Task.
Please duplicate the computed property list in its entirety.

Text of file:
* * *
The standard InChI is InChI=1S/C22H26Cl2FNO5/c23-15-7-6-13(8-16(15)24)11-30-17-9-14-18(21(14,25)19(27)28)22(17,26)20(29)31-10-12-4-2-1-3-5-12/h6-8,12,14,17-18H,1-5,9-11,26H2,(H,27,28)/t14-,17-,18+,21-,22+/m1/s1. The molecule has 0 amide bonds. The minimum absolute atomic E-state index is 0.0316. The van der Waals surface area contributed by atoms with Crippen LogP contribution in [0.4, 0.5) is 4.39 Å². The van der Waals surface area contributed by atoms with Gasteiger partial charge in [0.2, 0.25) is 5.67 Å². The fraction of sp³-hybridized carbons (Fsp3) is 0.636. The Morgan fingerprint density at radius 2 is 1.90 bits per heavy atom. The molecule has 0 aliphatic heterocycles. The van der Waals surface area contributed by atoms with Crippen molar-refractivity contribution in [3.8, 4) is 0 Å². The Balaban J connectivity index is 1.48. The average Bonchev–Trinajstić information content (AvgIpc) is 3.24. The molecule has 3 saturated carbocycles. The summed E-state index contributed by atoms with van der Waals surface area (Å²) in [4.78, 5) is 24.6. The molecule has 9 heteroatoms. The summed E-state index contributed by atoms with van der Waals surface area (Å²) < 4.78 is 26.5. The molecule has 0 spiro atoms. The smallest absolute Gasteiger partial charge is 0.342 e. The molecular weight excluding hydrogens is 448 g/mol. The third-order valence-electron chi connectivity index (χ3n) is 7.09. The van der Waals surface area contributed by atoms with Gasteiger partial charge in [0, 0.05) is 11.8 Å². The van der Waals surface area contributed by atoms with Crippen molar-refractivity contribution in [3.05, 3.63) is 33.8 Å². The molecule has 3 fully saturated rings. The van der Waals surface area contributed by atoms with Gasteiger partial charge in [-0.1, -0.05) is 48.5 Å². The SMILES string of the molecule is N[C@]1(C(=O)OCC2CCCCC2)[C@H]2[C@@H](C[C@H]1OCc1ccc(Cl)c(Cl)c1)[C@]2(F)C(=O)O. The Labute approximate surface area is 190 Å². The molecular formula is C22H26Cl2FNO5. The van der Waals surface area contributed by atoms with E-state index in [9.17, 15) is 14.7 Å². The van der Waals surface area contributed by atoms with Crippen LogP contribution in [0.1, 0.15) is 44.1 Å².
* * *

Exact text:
The standard InChI is InChI=1S/C22H26Cl2FNO5/c23-15-7-6-13(8-16(15)24)11-30-17-9-14-18(21(14,25)19(27)28)22(17,26)20(29)31-10-12-4-2-1-3-5-12/h6-8,12,14,17-18H,1-5,9-11,26H2,(H,27,28)/t14-,17-,18+,21-,22+/m1/s1. The molecule has 0 amide bonds. The minimum absolute atomic E-state index is 0.0316. The van der Waals surface area contributed by atoms with Crippen LogP contribution in [0.4, 0.5) is 4.39 Å². The van der Waals surface area contributed by atoms with Gasteiger partial charge in [0.2, 0.25) is 5.67 Å². The fraction of sp³-hybridized carbons (Fsp3) is 0.636. The Morgan fingerprint density at radius 2 is 1.90 bits per heavy atom. The molecule has 0 aliphatic heterocycles. The van der Waals surface area contributed by atoms with Crippen molar-refractivity contribution in [3.8, 4) is 0 Å². The Balaban J connectivity index is 1.48. The average Bonchev–Trinajstić information content (AvgIpc) is 3.24. The molecule has 3 saturated carbocycles. The summed E-state index contributed by atoms with van der Waals surface area (Å²) in [4.78, 5) is 24.6. The molecule has 9 heteroatoms. The summed E-state index contributed by atoms with van der Waals surface area (Å²) < 4.78 is 26.5. The molecule has 0 spiro atoms. The smallest absolute Gasteiger partial charge is 0.342 e. The molecular weight excluding hydrogens is 448 g/mol. The third-order valence-electron chi connectivity index (χ3n) is 7.09. The van der Waals surface area contributed by atoms with Gasteiger partial charge in [0, 0.05) is 11.8 Å². The van der Waals surface area contributed by atoms with Crippen molar-refractivity contribution in [3.05, 3.63) is 33.8 Å². The molecule has 3 fully saturated rings. The van der Waals surface area contributed by atoms with Gasteiger partial charge in [-0.1, -0.05) is 48.5 Å². The SMILES string of the molecule is N[C@]1(C(=O)OCC2CCCCC2)[C@H]2[C@@H](C[C@H]1OCc1ccc(Cl)c(Cl)c1)[C@]2(F)C(=O)O. The Labute approximate surface area is 190 Å². The molecular formula is C22H26Cl2FNO5. The van der Waals surface area contributed by atoms with E-state index in [9.17, 15) is 14.7 Å². The van der Waals surface area contributed by atoms with Crippen LogP contribution in [0.1, 0.15) is 44.1 Å².